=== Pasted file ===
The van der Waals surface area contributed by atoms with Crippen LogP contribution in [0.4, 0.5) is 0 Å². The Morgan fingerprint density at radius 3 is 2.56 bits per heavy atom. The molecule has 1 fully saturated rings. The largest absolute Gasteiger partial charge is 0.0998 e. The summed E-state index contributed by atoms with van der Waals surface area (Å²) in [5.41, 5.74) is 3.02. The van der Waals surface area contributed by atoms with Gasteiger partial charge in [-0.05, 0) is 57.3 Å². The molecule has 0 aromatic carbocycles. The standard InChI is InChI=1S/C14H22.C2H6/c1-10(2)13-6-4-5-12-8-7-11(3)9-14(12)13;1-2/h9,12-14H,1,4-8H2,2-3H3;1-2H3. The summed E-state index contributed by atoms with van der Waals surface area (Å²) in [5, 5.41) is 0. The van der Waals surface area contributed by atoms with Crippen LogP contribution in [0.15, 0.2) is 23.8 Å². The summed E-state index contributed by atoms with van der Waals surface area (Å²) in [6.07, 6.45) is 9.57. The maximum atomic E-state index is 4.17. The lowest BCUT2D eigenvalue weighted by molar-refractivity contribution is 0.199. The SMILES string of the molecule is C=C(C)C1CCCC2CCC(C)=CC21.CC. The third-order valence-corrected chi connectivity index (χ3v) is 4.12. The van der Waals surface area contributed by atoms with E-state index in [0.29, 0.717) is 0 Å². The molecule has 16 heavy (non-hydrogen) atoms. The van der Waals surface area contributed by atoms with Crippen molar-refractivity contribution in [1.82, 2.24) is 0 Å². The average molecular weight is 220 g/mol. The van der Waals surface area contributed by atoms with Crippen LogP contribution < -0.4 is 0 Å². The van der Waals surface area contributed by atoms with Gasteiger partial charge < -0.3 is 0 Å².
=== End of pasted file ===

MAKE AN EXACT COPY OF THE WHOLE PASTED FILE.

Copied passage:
The van der Waals surface area contributed by atoms with Crippen LogP contribution in [0.4, 0.5) is 0 Å². The Morgan fingerprint density at radius 3 is 2.56 bits per heavy atom. The molecule has 1 fully saturated rings. The largest absolute Gasteiger partial charge is 0.0998 e. The summed E-state index contributed by atoms with van der Waals surface area (Å²) in [5.41, 5.74) is 3.02. The van der Waals surface area contributed by atoms with Gasteiger partial charge in [-0.05, 0) is 57.3 Å². The molecule has 0 aromatic carbocycles. The standard InChI is InChI=1S/C14H22.C2H6/c1-10(2)13-6-4-5-12-8-7-11(3)9-14(12)13;1-2/h9,12-14H,1,4-8H2,2-3H3;1-2H3. The summed E-state index contributed by atoms with van der Waals surface area (Å²) in [5, 5.41) is 0. The van der Waals surface area contributed by atoms with Crippen LogP contribution in [0.15, 0.2) is 23.8 Å². The summed E-state index contributed by atoms with van der Waals surface area (Å²) in [6.07, 6.45) is 9.57. The maximum atomic E-state index is 4.17. The lowest BCUT2D eigenvalue weighted by molar-refractivity contribution is 0.199. The SMILES string of the molecule is C=C(C)C1CCCC2CCC(C)=CC21.CC. The third-order valence-corrected chi connectivity index (χ3v) is 4.12. The van der Waals surface area contributed by atoms with E-state index in [0.29, 0.717) is 0 Å². The molecule has 16 heavy (non-hydrogen) atoms. The van der Waals surface area contributed by atoms with Crippen molar-refractivity contribution in [1.82, 2.24) is 0 Å². The average molecular weight is 220 g/mol. The van der Waals surface area contributed by atoms with Crippen LogP contribution < -0.4 is 0 Å². The van der Waals surface area contributed by atoms with Gasteiger partial charge < -0.3 is 0 Å².